Temporary Markers (3.5 miles)

Right now, I’ve been unhappy with teaching.  I don’t know if it’s an early mid-life crisis or an existential crisis, but lately I’ve been feeling less and less satisfied with my job; not dissatisfied as in bored, but as in filled with despair.  Teaching what journalists like to classify as “at-risk youth” can sometimes feel like emptying the ocean with a spoon, that there is an endless capacity to put in effort and emotion and time and dedication and yet no matter how much of yourself you pour into it you still come up far short.  In the last year and half, as I’ve made room in my life for Nat, I also feel like I’ve been letting my teaching slip, and that after 9 years I’m not nearly as good of a teacher today as I was three or four years ago.  I’m feeling burned out, and even more so because I’m not sure if being less dedicated has actually had any negative effect on my students – the only thing more disheartening than thinking I might be giving less than my all is the thought that trying harder and caring more isn’t so much a virtue as a waste of effort.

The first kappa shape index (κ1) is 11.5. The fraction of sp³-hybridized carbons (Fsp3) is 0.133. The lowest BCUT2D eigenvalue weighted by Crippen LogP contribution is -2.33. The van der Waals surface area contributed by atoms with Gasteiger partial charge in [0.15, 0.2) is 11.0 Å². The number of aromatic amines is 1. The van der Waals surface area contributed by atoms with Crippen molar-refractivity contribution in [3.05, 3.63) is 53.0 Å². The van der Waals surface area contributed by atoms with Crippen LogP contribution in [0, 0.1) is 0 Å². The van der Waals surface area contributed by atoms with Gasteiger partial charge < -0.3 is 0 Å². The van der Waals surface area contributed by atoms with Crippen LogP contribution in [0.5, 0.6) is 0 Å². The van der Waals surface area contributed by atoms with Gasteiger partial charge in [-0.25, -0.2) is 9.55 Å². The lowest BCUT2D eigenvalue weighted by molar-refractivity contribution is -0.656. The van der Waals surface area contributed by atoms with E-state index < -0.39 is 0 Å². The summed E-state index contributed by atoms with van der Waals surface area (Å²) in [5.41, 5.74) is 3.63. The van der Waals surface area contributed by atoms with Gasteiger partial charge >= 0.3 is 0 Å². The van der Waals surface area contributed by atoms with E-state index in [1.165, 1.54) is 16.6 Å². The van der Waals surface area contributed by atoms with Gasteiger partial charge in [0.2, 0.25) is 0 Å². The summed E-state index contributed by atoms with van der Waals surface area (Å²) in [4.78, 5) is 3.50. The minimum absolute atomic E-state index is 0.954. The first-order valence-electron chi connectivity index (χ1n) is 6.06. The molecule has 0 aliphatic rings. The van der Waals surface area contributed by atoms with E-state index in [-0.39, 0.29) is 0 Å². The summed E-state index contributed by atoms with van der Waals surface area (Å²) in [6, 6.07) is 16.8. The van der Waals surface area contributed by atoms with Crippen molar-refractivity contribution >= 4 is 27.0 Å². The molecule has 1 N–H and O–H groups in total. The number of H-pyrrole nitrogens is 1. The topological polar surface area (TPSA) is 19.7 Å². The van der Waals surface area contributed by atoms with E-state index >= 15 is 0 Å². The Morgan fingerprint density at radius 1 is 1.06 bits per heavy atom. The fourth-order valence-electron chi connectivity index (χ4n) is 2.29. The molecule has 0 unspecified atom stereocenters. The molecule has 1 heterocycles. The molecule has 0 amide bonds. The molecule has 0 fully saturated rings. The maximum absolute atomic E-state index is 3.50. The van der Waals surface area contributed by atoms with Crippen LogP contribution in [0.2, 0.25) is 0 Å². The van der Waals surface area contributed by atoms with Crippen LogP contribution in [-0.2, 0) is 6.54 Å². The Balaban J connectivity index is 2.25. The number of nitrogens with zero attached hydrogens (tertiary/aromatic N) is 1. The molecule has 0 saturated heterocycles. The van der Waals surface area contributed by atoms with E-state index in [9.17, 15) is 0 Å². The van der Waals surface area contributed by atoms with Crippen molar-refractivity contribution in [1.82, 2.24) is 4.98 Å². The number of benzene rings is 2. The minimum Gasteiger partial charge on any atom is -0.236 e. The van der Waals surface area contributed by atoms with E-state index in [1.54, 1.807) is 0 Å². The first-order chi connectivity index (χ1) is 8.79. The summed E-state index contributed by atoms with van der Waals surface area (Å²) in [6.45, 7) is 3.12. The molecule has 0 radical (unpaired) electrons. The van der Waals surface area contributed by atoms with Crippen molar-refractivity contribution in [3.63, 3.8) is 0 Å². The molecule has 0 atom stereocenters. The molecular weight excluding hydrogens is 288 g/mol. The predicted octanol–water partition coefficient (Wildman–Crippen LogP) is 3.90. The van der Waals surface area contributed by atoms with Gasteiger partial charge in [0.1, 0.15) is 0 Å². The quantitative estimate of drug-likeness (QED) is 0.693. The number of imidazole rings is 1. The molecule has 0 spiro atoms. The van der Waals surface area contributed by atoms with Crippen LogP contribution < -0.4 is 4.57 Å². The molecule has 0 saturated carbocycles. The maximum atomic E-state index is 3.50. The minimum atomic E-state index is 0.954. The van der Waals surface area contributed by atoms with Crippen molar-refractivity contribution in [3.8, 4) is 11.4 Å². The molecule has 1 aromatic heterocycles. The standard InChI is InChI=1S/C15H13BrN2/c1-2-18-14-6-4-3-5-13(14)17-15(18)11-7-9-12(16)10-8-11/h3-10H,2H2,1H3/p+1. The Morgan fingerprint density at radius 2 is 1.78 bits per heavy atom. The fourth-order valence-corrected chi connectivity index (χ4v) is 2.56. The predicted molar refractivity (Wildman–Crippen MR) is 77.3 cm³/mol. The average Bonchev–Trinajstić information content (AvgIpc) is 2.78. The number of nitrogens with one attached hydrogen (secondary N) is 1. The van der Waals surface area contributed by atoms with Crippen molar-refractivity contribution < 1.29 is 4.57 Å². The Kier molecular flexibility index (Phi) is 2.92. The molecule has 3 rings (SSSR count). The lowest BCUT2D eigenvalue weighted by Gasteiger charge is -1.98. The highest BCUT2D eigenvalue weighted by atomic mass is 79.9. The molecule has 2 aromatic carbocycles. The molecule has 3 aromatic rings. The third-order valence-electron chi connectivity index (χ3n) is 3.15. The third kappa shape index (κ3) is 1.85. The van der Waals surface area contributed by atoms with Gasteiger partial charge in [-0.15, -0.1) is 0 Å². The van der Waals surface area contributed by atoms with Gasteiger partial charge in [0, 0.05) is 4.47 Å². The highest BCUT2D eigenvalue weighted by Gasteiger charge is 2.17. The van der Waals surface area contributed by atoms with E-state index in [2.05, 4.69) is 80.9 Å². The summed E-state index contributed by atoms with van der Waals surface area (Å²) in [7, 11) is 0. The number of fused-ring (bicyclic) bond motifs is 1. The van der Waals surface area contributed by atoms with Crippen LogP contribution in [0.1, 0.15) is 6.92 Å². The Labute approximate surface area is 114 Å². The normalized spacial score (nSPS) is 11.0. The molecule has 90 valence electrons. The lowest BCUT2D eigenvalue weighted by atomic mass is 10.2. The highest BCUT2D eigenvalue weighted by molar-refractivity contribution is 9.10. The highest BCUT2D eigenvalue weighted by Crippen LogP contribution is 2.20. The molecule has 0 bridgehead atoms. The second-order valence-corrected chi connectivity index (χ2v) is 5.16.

This is all merely preamble to another post on why I am so devoted to running right now.  In some ways it is an escape: from the stress of teaching, of being a father, partner, son, and whatever roles and responsibilities that weigh on me at times.  It’s therapy and meditation, an empty place where the mind can rest on tranquility and emptiness.  I’ve written many times about running as a variation on Buddhist meditation, and I’ve never felt that to be more true than right now.  Yet anyone who practices mindfulness meditation knows the fleeting nature of moments of pure emptiness, of the void, how the mind, out of its lifetimes of habit, by nature seeks out thoughts and worries to work over, like an old Catholic woman running rosary beads through her fingers.